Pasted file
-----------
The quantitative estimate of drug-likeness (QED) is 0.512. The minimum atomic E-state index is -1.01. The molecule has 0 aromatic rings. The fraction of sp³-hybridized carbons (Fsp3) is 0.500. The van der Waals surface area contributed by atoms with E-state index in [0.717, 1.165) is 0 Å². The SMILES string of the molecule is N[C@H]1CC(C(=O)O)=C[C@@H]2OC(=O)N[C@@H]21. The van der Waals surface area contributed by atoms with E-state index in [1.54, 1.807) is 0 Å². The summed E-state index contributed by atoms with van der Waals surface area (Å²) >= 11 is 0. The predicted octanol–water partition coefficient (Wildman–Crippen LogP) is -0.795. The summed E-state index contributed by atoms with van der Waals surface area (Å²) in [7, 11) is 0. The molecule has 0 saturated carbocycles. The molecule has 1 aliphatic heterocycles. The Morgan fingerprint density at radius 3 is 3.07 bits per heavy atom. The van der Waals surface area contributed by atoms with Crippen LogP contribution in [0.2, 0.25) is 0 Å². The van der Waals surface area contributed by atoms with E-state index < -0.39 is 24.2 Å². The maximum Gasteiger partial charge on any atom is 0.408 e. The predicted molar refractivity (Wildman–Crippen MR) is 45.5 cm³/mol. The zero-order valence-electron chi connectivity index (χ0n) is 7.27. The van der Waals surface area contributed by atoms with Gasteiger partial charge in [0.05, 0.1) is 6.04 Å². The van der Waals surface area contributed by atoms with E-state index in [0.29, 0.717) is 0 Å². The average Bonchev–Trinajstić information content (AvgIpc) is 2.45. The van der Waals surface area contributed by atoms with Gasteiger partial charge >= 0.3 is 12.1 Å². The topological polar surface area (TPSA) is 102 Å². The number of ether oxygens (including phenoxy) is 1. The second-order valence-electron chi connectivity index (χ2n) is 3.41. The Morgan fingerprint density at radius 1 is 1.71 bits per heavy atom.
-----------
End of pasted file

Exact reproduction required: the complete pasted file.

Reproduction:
The quantitative estimate of drug-likeness (QED) is 0.512. The minimum atomic E-state index is -1.01. The molecule has 0 aromatic rings. The fraction of sp³-hybridized carbons (Fsp3) is 0.500. The van der Waals surface area contributed by atoms with E-state index in [0.717, 1.165) is 0 Å². The SMILES string of the molecule is N[C@H]1CC(C(=O)O)=C[C@@H]2OC(=O)N[C@@H]21. The van der Waals surface area contributed by atoms with E-state index in [1.54, 1.807) is 0 Å². The summed E-state index contributed by atoms with van der Waals surface area (Å²) >= 11 is 0. The predicted octanol–water partition coefficient (Wildman–Crippen LogP) is -0.795. The summed E-state index contributed by atoms with van der Waals surface area (Å²) in [7, 11) is 0. The molecule has 0 saturated carbocycles. The molecule has 1 aliphatic heterocycles. The Morgan fingerprint density at radius 3 is 3.07 bits per heavy atom. The van der Waals surface area contributed by atoms with Crippen LogP contribution in [0.2, 0.25) is 0 Å². The van der Waals surface area contributed by atoms with E-state index < -0.39 is 24.2 Å². The maximum Gasteiger partial charge on any atom is 0.408 e. The predicted molar refractivity (Wildman–Crippen MR) is 45.5 cm³/mol. The zero-order valence-electron chi connectivity index (χ0n) is 7.27. The van der Waals surface area contributed by atoms with Gasteiger partial charge in [0.05, 0.1) is 6.04 Å². The van der Waals surface area contributed by atoms with E-state index in [0.29, 0.717) is 0 Å². The average Bonchev–Trinajstić information content (AvgIpc) is 2.45. The van der Waals surface area contributed by atoms with Gasteiger partial charge >= 0.3 is 12.1 Å². The topological polar surface area (TPSA) is 102 Å². The number of ether oxygens (including phenoxy) is 1. The second-order valence-electron chi connectivity index (χ2n) is 3.41. The Morgan fingerprint density at radius 1 is 1.71 bits per heavy atom.